Tyler Perry’s upcoming Netflix film has been in the works for 25 years — and how it has finally been realized.
“I’m beyond excited about it,” Perry says on the PEOPLE Every Day podcast about A Jazzman’s Blues, his highly anticipated coming-of-age drama set in the 1940s, due on Netflix Sept. 23. “It’s something very, very different for me. And, so far the reception of it has been incredible.”
The star, 52, first wrote the screenplay back in 1995 when he was broke and struggling to launch his very first play. A fan of legendary playwright August Wilson, Perry tells PEOPLE that the inspiration for Blues came after he snuck into one of Wilson’s plays in Atlanta and the two had a chance encounter.
Says Perry, “I was telling him that I had all these stories that I wanted to tell, and he was very, very encouraging about me writing what I wanted to write. I went home that night and started writing A Jazzman’s Blues.”
In the many years since, Perry has become an entertainment titan and household name, who’s helped launch the careers of stars like Idris Elba and Tessa Thompson. On top of being part owner of Viacom’s BET+ network, in 2021, he launched his own production compound — Tyler Perry Studios — located in Atlanta, which sits on 330 acres of land.
Though he’s reached success in so many areas, Perry is no stranger to facing fierce criticism from the movie reviewers. Years after branching out from his Madea comedies, the writer-director says some in Hollywood still question his abilities, even when it came to this current film.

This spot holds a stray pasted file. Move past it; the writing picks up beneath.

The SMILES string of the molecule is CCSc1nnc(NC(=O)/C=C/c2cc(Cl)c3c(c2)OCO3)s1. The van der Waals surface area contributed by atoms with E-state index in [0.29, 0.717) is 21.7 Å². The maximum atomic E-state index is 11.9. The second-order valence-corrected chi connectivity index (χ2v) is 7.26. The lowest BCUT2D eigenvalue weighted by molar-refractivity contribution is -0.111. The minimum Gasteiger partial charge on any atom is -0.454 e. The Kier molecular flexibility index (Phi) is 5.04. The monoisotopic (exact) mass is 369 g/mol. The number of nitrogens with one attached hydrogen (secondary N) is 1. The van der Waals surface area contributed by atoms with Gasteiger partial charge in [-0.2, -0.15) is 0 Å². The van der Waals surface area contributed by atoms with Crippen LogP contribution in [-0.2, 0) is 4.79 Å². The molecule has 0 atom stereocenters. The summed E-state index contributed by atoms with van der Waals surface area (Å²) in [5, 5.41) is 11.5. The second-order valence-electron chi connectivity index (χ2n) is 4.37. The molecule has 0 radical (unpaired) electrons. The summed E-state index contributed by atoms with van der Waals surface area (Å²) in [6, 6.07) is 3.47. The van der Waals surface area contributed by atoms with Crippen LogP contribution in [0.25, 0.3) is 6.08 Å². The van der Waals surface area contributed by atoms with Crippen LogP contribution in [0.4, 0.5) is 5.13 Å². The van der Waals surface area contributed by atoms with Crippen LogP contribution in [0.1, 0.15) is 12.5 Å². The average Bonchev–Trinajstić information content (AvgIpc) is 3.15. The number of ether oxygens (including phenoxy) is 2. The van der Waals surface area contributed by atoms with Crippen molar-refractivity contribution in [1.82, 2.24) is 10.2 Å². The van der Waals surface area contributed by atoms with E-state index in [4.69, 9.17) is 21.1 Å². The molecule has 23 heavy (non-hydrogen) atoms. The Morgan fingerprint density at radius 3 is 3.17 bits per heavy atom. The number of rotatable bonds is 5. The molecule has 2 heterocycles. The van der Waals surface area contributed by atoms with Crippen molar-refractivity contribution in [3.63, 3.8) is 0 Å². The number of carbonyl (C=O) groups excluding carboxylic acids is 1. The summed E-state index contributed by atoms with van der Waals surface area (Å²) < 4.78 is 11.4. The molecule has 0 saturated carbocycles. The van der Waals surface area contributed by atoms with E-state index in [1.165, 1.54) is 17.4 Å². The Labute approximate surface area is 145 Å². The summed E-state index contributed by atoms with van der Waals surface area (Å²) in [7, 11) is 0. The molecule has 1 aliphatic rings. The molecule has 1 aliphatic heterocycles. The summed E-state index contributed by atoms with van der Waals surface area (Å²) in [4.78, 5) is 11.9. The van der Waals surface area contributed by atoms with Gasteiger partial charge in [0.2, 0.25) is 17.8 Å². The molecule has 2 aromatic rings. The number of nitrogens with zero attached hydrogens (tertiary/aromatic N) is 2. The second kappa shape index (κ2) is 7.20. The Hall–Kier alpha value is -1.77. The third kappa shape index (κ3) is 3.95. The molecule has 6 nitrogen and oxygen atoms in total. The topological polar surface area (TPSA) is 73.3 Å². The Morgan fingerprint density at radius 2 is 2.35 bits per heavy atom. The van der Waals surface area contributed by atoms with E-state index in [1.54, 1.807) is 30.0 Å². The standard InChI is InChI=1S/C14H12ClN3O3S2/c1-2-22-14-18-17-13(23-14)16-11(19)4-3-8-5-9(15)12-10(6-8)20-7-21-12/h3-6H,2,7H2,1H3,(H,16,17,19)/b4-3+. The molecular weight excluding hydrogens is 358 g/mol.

“Unfortunately with this film, I went to a bunch of up-and-coming young artists who were getting a lot of attention and I asked them about doing the role. They read the script, they loved the script, but I think there was a reservation or hesitation about working with me in particular on this film, because I guess they didn’t know how it would turn out.”
But Perry says, “Too bad, so sad for them,” and despite people turning him down for this opportunity, the cast that includes actors Joshua Boone and Solea Pfeiffer surpassed his artistic vision.
“A lot of times these teams don’t necessarily understand the power of my audience and what I bring. The people who are in [A Jazzman’s Blues] made it exactly what it was supposed to be,” he says. “It’s better than I ever thought it would be, but it’s always been very important to me to break new faces. And that has opened the door for me to be able to help so many people.”
More than anything, Perry says his ability to help people is what makes him the most proud. Last year, he notes the payroll for his studio equated to $154 million.
“I was really moved by that number,” he says, “and understanding with the strength of my audience in all of these years of investing, I am able to write those checks to that many people, many of them, women and people of color. It’s moving to me. It motivates me and it keeps me grounded and keeps me going, because I realize how many dreams have been tied up into mine.”
As father to 7-year-old son Aman, whom he shares with girlfriend Gelila Bekele, Perry says home life is just as fulfilling these days and he’s taking it all in stride.
“I’m busier now than I’ve ever been,” he says, “but I’m the most content that I’ve ever been.”
‘A Jazzman’s Blues’ premieres on Netflix Sept. 23.